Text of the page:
A vulnerable asylum seeker was held at Napier Barracks for weeks after he attempted suicide at the camp, according to a previously unseen report which raises “serious concerns” about safeguarding on the site.
A damning Prison Inspectorate report into the accommodation of asylum seekers at the Ministry of Defence site in Kent, carried out in February, warns of “major weaknesses” in the way residents with serious mental health and welfare needs are cared for at the camp.
The report, which has not yet been published in full but was released to journalists after it was referenced during court proceedings, found there had been seven incidents of self-harm at the barracks – with some described as “serious” – and that seven residents had threatened suicide.
The findings were cited as evidence in a legal challenge over the use of Napier Barracks, which was repurposed into asylum accommodation in September and around 400 individuals were subsequently moved in.
The camp was emptied in April, but the Home Office has started placing a new cohort of asylum seekers there and intends to use the site until September – which the claimants’ lawyers are hoping to prevent.
The case is being heard at the High Court this week. Lawyers acting for six former residents of the barracks have argued that housing asylum seekers on the site is unlawful and breaches their human rights. The judgement is expected at a later date.
The Prison Inspectorate report finds that although the Home Office has said people with serious health problems and vulnerability should not be placed at the site, safeguarding failings meant suicidal individuals and potential trafficking victims had remained there for weeks.
It cites one case in which a man who had previously threatened suicide was left unsupervised and subsequently attempted to take his life, which led to him requiring overnight hospital treatment.
He was returned to the barracks and was not transferred out until three weeks later, following a further incident in which staff intervened to prevent him from self-harming.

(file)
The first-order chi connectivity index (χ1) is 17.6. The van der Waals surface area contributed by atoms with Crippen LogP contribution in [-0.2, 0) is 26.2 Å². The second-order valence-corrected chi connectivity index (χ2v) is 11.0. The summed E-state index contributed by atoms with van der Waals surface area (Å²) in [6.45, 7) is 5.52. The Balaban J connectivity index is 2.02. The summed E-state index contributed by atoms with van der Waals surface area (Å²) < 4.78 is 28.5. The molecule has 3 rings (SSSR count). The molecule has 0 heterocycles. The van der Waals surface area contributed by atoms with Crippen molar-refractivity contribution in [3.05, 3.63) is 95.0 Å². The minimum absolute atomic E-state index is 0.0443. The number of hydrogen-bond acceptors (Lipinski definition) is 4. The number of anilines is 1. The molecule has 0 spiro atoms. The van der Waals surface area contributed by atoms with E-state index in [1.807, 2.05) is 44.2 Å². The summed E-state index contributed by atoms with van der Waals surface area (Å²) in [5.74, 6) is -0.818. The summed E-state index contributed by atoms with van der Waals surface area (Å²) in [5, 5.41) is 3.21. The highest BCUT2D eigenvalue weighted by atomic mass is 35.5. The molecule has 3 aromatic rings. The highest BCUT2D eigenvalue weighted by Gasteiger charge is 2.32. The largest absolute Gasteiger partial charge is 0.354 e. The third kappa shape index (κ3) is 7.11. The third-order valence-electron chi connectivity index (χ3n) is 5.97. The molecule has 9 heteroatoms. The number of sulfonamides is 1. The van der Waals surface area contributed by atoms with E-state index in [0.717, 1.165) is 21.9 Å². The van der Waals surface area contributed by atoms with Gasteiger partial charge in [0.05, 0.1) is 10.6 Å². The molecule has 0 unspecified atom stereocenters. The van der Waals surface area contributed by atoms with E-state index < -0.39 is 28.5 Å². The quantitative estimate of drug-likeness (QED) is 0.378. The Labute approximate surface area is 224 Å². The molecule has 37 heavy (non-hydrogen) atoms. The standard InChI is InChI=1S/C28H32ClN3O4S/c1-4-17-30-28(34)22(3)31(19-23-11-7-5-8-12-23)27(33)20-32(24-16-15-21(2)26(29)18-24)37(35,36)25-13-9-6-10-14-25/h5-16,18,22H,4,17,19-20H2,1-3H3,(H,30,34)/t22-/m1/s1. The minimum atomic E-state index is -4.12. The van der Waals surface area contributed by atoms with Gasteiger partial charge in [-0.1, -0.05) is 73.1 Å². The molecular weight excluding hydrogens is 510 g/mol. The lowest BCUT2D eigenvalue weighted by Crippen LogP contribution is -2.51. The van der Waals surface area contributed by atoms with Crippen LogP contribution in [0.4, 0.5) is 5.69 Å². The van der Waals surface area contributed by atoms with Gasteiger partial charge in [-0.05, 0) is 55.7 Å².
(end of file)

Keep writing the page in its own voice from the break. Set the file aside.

The inspection report states that little meaningful engagement was made with the resident before he tried to take his life and no engagement undertaken with him after that incident, nor any review of the case to learn lessons, according to official documentation.
In another case, the Home Office decided that a resident was a potential victim of trafficking, but he remained at the barracks for a further 10 weeks before being transferred out, according to the report.
The report also cites cases where it took weeks for residents presenting as children to be transferred to the care of social services for an age assessment.
In one case, an individual remained in the barracks for two months before being moved to local authority care for age assessment – and that was only following legal intervention.
“Home Office electronic records showed little meaningful attention to the resident’s vulnerability and it was unclear why he had not been transferred to more suitable accommodation much sooner,” the report said.
A survey carried out by inspectors shows that only one out of 18 residents who had felt depressed or suicidal said they had received any help from staff, and that all respondents said they had been depressed at some point at the barracks and a third said they had felt suicidal.
The report found the systems intended to safeguard residents did “not ensure that vulnerability was always identified and acted on promptly” and that records of welfare checks were “often superficial”.
It said vulnerable residents, including those who said they were children, were placed in single rooms in an ‘isolation block’ described as “decrepit and wholly unsuitable”. The safeguarding team, managed by Home Office contractor Clearsprings, was based off site.
Inspectors also cite “significant concerns” about Covid safety on the camp, stating that there was “no evidence” of a risk assessment to determine the maximum Covid-19 safe occupancy.
It comes after lawyers acting for the Home Office admitted during the court hearing that the department had placed asylum seekers at increased risk of contracting the coronavirus when housing them at the site.
They said Priti Patel had “always accepted and acknowledged that transmission risk is higher in congregate settings” such as Napier Barracks, and justified this by saying the men were “young and healthy”.
A Covid outbreak did then occur at the site – where residents were housed 14 to a dormitory – in January, leading to 200 people testing positive.
Tom Hickman QC, representing four of the six claimants, told the court there had been a “total systems failure” when asylum seekers were placed at the camp, with “no Covid protocol, no testing, no outbreak plan”.
The hearing is due to conclude on Thursday evening, with a judgment expected to be handed down at a later date.
If you are experiencing feelings of distress and isolation, or are struggling to cope, The Samaritans offers support; you can speak to someone for free over the phone, in confidence, on 116 123 (UK and ROI), firstname.lastname@example.org, or visit the Samaritans website to find details of your nearest branch.
For services local to you, the national mental health database- Hub of Hope – allows you to enter your postcode to search for organisations and charities who offer mental health advice and support in your area.
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